Based on the recommendation of a judicial conduct panel, the Wisconsin Supreme Court suspended a judge for 5 days without pay for (1) initiating an ex parte communication with a prosecutor about plea negotiations in 1 case and (2) using the internet to independently investigate a defendant prior to sentencing in a second case. Judicial Commission v. Piontek, Opinion (Wisconsin Supreme Court May 21, 2019). The judge had admitted the allegations in the complaint filed by the Judicial Commission.
(1) The judge set a criminal case against S.S. for trial on March 4, 2015. Sometime before December 3, 2014, the prosecutor visited the judge in his chambers seeking an adjournment of the trial. On December 3, the judge telephoned the prosecutor, without including defense counsel or giving defense counsel notice. During the 3-minute-and-7-second phone call, the judge told the prosecutor that he wanted S.S.’s trial to go forward on the scheduled trial date; that any plea negotiation should include S.S. being convicted of a felony; and that people like S.S. involved “in scams like this” need to be stopped. The judge never disclosed this conversation to S.S. or S.S.’s attorney.
In a letter to defense counsel on January 29, the prosecutor summarized his phone call with the judge. Shortly thereafter, the prosecutor gave the judge a copy of the letter. Only after receiving the prosecutor’s letter did the judge recuse himself from the case.
During the Commission’s investigation, the judge at least twice denied the assertions made in the prosecutor’s letter. In a response letter, the judge denied that he initiated the phone call to the prosecutor and denied making the statements the prosecutor attributed to him. In response to the notice of formal proceedings, the judge denied that his ex parte conversation with the prosecutor involved discussions of plea negotiations. Only later, when he filed his response to the complaint, did the judge admit that he initiated the phone call and that he made “off-handed comments about the manner in which he believed the case should be resolved.”
(2) In June 2014, P.E., a former nurse, pled guilty before another judicial official to 3 counts of delivery of non-narcotic controlled substances. A pre-sentence investigation was ordered, and the matter was scheduled for sentencing before Judge Piontek on October 6, 2014.
Because he believed that P.E. was untruthful in her comments to the presentence investigation writer, the judge independently investigated on the internet P.E.’s nursing licenses and related matters in several states. From that research, the judge incorrectly deduced that P.E. had never been licensed as a nurse in Illinois. The judge did not provide the parties or their attorneys with notice of his intent to conduct the investigation, the nature of his investigation, or its results.
When sentencing P.E., the judge relied on the incorrect information he had obtained from the internet regarding P.E.’s Illinois nursing license. When P.E. attempted to provide information about her Illinois license, the judge told her that her “lies are getting [her] in trouble,” suggested that she “close [her] mouth,” stated that her “license in the State of Illinois does not exist,” and said that he did not want any further comment from her.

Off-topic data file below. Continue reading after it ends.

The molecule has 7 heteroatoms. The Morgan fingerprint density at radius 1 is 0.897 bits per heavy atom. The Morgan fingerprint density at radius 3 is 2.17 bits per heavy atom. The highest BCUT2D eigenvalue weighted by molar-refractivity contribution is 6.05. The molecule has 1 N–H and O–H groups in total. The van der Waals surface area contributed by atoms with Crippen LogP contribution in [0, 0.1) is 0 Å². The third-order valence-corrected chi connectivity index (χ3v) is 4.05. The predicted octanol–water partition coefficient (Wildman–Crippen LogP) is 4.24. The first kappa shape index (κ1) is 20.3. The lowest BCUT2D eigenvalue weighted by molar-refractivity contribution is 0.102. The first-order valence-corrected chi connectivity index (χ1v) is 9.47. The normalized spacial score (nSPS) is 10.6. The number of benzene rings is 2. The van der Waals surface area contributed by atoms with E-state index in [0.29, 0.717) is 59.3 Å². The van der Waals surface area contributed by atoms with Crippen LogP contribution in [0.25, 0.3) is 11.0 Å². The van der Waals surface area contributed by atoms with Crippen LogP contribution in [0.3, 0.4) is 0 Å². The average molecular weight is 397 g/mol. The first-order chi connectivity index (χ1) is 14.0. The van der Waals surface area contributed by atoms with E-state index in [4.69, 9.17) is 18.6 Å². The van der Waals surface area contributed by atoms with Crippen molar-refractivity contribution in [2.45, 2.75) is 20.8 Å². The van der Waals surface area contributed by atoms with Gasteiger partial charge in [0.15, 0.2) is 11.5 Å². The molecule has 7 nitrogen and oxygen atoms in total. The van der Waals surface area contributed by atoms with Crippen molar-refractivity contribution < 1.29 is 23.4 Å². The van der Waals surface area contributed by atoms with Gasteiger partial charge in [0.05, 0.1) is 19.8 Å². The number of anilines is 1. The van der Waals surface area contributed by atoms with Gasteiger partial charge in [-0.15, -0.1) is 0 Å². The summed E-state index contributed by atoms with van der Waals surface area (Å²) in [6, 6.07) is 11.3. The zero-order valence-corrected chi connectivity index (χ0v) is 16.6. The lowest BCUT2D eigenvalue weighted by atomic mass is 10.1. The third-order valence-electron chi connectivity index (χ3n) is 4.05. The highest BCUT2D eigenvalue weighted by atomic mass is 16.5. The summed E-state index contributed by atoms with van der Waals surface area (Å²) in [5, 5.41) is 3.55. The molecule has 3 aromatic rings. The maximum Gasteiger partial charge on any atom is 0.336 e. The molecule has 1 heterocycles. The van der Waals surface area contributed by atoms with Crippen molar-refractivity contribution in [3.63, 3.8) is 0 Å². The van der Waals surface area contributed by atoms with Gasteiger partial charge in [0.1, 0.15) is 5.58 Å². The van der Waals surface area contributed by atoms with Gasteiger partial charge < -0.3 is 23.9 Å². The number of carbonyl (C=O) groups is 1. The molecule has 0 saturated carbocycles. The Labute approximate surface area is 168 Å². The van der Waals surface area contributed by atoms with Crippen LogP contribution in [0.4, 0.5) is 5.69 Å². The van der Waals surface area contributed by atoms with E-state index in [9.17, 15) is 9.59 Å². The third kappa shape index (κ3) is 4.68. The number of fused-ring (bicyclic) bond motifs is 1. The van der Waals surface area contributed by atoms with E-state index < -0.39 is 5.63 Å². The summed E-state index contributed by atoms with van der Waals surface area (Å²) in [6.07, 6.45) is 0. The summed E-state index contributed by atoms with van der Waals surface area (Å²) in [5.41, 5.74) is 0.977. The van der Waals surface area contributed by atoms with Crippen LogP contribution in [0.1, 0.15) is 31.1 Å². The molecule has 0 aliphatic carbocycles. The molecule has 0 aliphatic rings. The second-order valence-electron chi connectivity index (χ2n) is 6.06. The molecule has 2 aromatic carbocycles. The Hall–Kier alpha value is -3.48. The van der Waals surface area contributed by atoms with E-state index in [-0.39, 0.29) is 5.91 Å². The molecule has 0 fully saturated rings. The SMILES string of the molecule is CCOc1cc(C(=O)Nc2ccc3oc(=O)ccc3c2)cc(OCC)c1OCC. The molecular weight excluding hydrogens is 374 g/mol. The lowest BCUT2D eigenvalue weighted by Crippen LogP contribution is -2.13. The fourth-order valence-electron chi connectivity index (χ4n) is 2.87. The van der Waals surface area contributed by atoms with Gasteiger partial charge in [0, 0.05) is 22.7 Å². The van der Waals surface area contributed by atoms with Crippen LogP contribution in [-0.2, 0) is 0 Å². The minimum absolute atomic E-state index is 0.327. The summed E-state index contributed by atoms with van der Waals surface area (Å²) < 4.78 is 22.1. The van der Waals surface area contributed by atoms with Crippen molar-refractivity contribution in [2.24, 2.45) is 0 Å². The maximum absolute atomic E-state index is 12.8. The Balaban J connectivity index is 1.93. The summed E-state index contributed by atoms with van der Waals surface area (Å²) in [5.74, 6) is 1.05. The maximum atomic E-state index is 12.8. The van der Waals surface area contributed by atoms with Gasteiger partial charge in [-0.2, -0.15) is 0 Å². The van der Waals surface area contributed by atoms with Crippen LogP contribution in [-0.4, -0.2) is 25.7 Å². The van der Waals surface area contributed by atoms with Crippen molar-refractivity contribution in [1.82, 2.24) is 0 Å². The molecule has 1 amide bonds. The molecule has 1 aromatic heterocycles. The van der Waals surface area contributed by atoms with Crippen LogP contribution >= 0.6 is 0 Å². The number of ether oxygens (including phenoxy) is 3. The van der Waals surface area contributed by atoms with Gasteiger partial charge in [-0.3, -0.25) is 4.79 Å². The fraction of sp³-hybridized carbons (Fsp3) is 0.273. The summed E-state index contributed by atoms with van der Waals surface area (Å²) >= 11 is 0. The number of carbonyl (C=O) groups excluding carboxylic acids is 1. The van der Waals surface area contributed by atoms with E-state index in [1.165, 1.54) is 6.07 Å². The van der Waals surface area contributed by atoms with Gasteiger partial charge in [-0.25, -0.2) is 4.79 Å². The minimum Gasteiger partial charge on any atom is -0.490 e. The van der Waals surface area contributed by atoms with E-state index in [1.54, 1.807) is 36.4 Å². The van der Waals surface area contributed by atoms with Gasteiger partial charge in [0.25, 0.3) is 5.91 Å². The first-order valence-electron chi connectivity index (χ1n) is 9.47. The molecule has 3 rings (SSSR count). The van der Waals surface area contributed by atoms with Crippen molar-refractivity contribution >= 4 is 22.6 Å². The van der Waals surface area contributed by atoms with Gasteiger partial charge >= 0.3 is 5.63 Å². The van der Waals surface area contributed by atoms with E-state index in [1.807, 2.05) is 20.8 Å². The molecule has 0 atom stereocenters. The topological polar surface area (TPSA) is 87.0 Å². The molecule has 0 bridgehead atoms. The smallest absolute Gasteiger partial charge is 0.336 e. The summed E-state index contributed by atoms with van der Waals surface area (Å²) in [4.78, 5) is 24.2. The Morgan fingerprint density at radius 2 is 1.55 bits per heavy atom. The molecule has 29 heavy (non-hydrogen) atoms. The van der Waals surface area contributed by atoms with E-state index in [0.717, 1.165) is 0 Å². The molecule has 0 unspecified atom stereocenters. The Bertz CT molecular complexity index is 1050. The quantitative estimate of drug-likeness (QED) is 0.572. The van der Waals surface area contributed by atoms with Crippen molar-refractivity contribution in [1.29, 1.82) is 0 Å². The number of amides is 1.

Reversing the judge’s order denying resentencing, the court of appeals concluded that the record was inconsistent with the judge’s assertion that he did not rely on the misinformation from his independent investigation and, therefore, that the judge had denied P.E. her right to be sentenced based on accurate information. The court remanded for resentencing before a different judge.
In his brief to the panel, the judge stated that “long before his formal appearance before the Judicial Commission, [he had] ceased conducting any independent factual research in cases before him.” Based on that statement, the panel found that the judge had “implicitly conceded” that his independent factual investigation in the P.E. case was not isolated.
The Court concluded that a suspension was appropriate, rather than a reprimand as requested by the judge. At the time of his misconduct, he had been a judge for 2 years. The Court explained:
Regardless of his newness to the bench or the weight of his caseload, Judge Piontek’s ex parte communication with the prosecutor on the merits of a criminal case was obviously unethical; even the newest and busiest judge must know as much. In addition, Judge Piontek’s independent investigation concerning P.E.’s nursing licenses plainly violated his duty of neutrality; it is clearly improper for a judge to both conduct an independent investigation and to fail to give a party a chance to respond to the judge’s misinformed allegations based on that investigation.
The Court also noted its concern that the judge’s “initial denials and later defenses of his conduct suggest that, for much of these proceedings, he failed to fully appreciate the seriousness of his misconduct and its impact on the judicial system. Simply put, this was not a close case under the undisputed facts, and a reprimand, as Judge Piontek requests, would be an insufficient response.”
The Court concluded that a suspension at the low end of the 5-15 day range recommended by the panel was warranted, “acknowledging that the imposition of discipline is not an exact science” but finding that the judge’s conduct, “while misguided and serious” was not as egregious as conduct that had resulted in 15-day suspensions in previous cases.